“Not exactly an “abusive” message, but a guy kept harassing me to do something that I kept telling him I wasn’t going to do, and in the end he just told me “Now the dream is dead.” … I used to make and sell fantasy attire for Second Life and I had made a set of pauldrons / bracers, and about a year later, he was asking me why there wasn’t leg armor and demanding I make it and give it to him. (so nothing exciting)”

“”Everything was great until OP started begging for money. Dont ask people to support your hobby. Go find a job and support yourself.” … “Just because you know how to make some doodles doesn’t mean you can earn a living with it.” … “he’s not even that good”
Response from one person on imgur to me putting a link to my patreon at the bottom of a series of Dark Souls boss monster drawings that I did.”

“Not very abusive towards me but I was playing CS:GO and someone got a triple kill with the pp-bizon and decided he would write in chat: “Get raped” … “By my pp””

“Had this friend who was a mute chick on League of legends. Back then, my username was KuroTheCat and I would sometimes just pretend to be a cat to annoy people.
Since she was mute, she would only type when we skyped but she always used your instead of you’re. After a while, I told her she should really correct it. She flipped out and went into a long rant about how it was who she was and she would change whenever she wanted.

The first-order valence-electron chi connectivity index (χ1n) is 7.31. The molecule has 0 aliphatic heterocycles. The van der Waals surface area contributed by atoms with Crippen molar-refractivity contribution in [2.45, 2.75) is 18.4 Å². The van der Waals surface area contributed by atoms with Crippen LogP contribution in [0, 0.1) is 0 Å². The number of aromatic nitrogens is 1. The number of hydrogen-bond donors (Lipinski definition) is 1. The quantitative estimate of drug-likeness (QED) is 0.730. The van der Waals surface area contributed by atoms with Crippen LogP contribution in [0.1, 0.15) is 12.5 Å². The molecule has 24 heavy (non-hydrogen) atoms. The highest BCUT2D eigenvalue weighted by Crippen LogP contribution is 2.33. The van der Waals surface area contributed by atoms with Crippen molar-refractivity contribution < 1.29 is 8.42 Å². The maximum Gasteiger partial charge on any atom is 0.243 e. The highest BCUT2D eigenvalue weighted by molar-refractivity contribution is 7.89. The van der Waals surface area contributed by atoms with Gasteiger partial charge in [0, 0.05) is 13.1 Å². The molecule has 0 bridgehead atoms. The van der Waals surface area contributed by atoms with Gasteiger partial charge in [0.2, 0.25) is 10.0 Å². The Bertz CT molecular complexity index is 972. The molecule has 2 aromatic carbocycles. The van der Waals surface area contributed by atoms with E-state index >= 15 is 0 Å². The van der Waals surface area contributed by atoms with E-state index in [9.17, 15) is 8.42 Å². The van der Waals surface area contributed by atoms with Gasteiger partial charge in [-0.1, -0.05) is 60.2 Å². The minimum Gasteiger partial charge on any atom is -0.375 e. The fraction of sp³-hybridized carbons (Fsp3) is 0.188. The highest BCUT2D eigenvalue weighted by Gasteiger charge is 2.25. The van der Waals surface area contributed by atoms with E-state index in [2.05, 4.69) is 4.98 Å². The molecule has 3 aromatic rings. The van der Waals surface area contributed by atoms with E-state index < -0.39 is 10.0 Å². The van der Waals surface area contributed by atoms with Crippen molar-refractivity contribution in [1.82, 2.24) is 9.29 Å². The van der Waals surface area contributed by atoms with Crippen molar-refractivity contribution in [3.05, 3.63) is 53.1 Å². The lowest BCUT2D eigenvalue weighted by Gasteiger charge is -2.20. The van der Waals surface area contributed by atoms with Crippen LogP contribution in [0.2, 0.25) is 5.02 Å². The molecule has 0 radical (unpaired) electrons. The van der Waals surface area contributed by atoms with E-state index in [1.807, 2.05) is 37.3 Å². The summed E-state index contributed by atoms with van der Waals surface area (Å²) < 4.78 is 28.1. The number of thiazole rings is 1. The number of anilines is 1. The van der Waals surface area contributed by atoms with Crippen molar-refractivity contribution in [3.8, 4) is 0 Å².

So I deleted her. The next morning she sent me an essay of how I was a horrible human being but she topped it off with “And BTW you’re not a fucking cat””

While there were not a lot of responses, I was pleased with the variety of responses I received. I am concerned that the notion of rape was brought up in such a small sample pool – I wonder if the ratio of comments of sexual nature would change should I have had a greater response. I was previously under the impression that these kind of comments were not all that common – I personally haven’t received any notable responses of a sexually charged nature. I will elaborate on my own experiences in my seminar.

The second question (asked in numerous Discord channels):
Have you ever been combanned/banhammered from online communications? If so what was it you said that got you banned? Did you feel any remorse for your actions and did you think there would be consequences?
This question was a little more loaded than the last one – only a few managed to answer the third part of the question, however. I believe I will have to dig a little more deeply in order to find the psychology behind these behaviours – perhaps by finding some more scholarly sources.

“I was only banned once, but I dont remember what it was for, so :/”

“Been banned in a twitch chat for using 3 emotes to type out kek”

“I’ve never been banned from anywhere, as far as I remember. My brother, however, was banned in Maplestory due to drama spread by his then-girlfriend. Ended up getting kicked from a guild, and I guess the drama was enough to ban him from the game.”